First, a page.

Photo by Jade Yamazaki Stewart

Marching for Justice

A weekly round-up of Black Lives Matter protests, bake sales and other events

By Taylor Perse and Jade Yamazaki Stewart

In the days leading up to the Fourth of July, Black Lives Matter protesters in Eugene returned to the streets with renewed fervor. Marchers demanded justice for one of their own, boycotted and protested the national holiday and held a bake sale to raise money for CAHOOTS.

After Isiah Wagoner was hit by a car, fellow Black Unity organizers took a few days off to regroup, according to a Facebook post by Clea Ibrahim. 

Black Lives Matter protesters from around the community gathered  in front of the Lane County Jail on the evening of July 1 to show solidarity for detainees in the middle of a hunger strike. 

While at the jail, protesters also advocated for justice for Wagoner. The man who hit him, Travis Waleri, has not been charged with any crimes yet, and Eugene police say they are still investigating the incident. 

As the night went on, the protest grew more intense as people arrived and began lighting off fireworks and making noise outside the jail. Some protesters tore down a fence near the jail, smashing the windshield of a car and spray painting “ACAB,” meaning “all cops are bastards,” on the sign out front. The night ended with a burning of the American flag and one protester arrested. 

The next day, the county sheriff’s department labeled the events as a riot. On June 30, Gov. Kate Brown had signed a bill that bans tear gas, except in situations that police declare to be a riot. Law enforcement must then announce that they will be deploying the tear gas before doing so. While tear gas was not used at the jail, deputies deployed pepperballs, according to the sheriff’s office.

On Friday, July 3, Black Unity held a protest called “The truth behind the flag. Justice for Isiah.” At the march, organizers demanded justice for Wagoner and spoke about how the American flag and the Fourth of July represent freedom and independence for white people, but symbolize oppression for Black, Indigenous and people of color.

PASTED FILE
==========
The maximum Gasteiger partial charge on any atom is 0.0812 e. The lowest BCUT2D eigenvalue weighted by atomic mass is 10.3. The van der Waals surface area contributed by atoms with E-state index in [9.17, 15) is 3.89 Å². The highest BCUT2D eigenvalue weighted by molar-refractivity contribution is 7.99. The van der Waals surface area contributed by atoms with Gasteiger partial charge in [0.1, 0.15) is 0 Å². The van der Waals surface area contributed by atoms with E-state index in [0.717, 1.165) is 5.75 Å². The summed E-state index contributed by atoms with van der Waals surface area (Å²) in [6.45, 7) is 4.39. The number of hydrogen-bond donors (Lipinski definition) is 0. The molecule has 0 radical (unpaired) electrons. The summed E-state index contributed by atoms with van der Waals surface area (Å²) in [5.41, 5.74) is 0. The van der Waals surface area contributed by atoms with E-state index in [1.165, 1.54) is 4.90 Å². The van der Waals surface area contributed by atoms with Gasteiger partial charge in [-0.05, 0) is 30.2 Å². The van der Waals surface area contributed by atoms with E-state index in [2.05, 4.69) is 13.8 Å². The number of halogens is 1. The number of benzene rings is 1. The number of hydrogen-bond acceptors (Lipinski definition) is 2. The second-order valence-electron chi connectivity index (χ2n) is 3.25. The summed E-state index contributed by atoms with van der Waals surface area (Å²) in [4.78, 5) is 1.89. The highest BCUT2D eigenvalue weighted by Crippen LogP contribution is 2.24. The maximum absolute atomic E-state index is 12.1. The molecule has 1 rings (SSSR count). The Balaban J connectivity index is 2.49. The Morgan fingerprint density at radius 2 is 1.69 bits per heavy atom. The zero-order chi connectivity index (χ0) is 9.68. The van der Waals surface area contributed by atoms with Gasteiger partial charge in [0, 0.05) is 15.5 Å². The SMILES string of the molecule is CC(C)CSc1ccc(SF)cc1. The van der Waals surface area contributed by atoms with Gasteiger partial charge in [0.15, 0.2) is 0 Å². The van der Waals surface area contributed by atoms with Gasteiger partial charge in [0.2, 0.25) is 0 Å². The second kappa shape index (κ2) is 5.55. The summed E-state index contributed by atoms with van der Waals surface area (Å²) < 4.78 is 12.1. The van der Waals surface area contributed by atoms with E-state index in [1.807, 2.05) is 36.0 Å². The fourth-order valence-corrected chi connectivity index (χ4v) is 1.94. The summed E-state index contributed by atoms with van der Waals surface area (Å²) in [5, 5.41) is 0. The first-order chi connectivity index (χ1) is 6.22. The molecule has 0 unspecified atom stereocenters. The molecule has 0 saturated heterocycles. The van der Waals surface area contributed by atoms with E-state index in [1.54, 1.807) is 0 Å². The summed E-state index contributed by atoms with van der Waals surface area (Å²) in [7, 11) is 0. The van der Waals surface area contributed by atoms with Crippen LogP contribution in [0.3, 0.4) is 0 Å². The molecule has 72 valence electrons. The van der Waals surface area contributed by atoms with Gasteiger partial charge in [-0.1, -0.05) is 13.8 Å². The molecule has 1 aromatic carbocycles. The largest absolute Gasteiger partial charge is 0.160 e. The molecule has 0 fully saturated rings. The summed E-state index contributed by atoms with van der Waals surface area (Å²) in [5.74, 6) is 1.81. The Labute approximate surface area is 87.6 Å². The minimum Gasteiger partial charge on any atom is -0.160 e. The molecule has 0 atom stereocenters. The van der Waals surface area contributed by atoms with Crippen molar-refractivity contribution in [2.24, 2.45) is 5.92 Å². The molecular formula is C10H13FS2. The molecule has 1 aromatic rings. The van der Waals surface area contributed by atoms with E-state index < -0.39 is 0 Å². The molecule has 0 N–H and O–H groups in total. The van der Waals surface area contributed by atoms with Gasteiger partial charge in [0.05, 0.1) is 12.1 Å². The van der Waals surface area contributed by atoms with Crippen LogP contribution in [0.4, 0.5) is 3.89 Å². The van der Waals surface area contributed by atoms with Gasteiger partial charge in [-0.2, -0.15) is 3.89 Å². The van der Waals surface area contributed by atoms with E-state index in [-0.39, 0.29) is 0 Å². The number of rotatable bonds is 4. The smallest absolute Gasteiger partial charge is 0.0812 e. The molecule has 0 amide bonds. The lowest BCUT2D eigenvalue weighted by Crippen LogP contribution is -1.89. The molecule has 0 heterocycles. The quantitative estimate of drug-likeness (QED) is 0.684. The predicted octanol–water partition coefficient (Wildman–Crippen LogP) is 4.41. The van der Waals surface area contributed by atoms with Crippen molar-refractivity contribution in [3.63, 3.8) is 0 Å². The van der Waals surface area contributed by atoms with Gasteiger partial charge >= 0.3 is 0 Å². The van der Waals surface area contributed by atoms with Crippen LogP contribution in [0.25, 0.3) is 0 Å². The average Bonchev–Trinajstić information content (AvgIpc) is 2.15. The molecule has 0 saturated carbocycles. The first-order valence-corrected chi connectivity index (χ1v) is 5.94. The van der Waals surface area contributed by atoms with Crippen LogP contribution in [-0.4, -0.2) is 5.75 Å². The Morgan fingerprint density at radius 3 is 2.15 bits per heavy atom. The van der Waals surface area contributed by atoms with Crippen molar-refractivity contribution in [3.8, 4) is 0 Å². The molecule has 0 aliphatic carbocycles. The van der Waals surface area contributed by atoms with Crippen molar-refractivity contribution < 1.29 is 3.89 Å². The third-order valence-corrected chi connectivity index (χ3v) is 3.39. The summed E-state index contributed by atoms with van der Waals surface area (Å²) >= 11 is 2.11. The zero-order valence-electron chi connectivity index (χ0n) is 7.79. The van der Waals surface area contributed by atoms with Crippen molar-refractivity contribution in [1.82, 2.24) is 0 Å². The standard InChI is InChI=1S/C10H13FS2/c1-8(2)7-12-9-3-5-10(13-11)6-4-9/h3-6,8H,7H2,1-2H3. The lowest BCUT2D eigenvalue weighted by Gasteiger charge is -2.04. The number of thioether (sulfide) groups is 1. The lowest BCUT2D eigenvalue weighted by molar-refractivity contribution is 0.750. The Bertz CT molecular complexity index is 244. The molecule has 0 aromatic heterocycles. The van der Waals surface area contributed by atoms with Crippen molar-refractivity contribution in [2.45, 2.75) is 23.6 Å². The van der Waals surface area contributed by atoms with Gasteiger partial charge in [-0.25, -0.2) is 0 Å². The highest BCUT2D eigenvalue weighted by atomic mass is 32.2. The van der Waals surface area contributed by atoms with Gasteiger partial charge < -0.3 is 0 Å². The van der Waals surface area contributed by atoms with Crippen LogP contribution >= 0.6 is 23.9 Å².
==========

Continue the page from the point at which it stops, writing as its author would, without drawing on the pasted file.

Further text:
The protest started near the tennis courts at Westmoreland Park near 21st Avenue and Polk Street. At about 7 pm, around 200 people milled around on the grass. An organizer blasted the hip hop track “Fuck Donald Trump,” by YG and Nipsey Hussle through a portable speaker. 

The group moved southeast from there. At 25th and Friendly, they stopped for speeches from mothers in the Black Unity leadership group.

They mourned that their young children who were at the children’s protest had to experience such violent racism, so early in their lives. Some of their kids saw Wagoner get hit by a car, which had an American flag bumper sticker on it, at the protest. 

“It feels like a real slap in the face during the Fourth of July. You see all these big ass, big daddy trucks with American flags,” Black Unity organizer Kinaya Haug said. “After something like that happened, it feels like a real slap in the face, especially after that car had one on its bumper.”

“Let’s get a chant for all of our Black babies out there,” somebody yelled. “Our children matter! Our children matter,” the protesters chanted.

The protesters then marched up to 29th and Chambers, where they sat in the road for more speeches. Chants of “Fuck the flag, fuck the flag,” turned into  “Fuck your flag! Fuck your flag!” 

Organizer Martin Allums spoke about his feelings on the fourth and the flag, saying that it didn’t represent freedom for all, but instead, the freedom for white people to oppress people of color.

“When we say fuck the flag, we’re saying fuck your independence,” he said. “We want equality. We want to be included.”

The protesters marched north down Chambers stopping at 18th and Chambers and blocking the busy intersection for more speeches, before heading back to Westmoreland Park. The protest ended at around 10 pm.

On that same Friday, community organizers held a bake sale as a fundraiser for CAHOOTS, and 100 percent of the proceeds went to the crisis response organization that people nationwide are looking to as an alternative to policing. 

Looking ahead, The BIPOC Liberation Collective is hosting an anti-racism and anti-capitalist march at Monroe Park on Friday, July 10. Protesters are planning a march in Corvallis on Saturday July 11. On July 12, there will be a vigil for Vanessa Guillen, a 20-year-old Army soldier and person of color who was killed by another soldier in Texas. On the same night Black Unity will be hosting a movie at Sladden Park.

Organizers of Black Unity are also collaborating with Creative Gallery and Hooper Mentality Foundation for the July 18 youth event “Speak Up and Dribble,” where marchers will dribble and play basketball while moving through the streets of Eugene.  ν

For more information and a calendar of Black Lives Matter related events in Eugene visit

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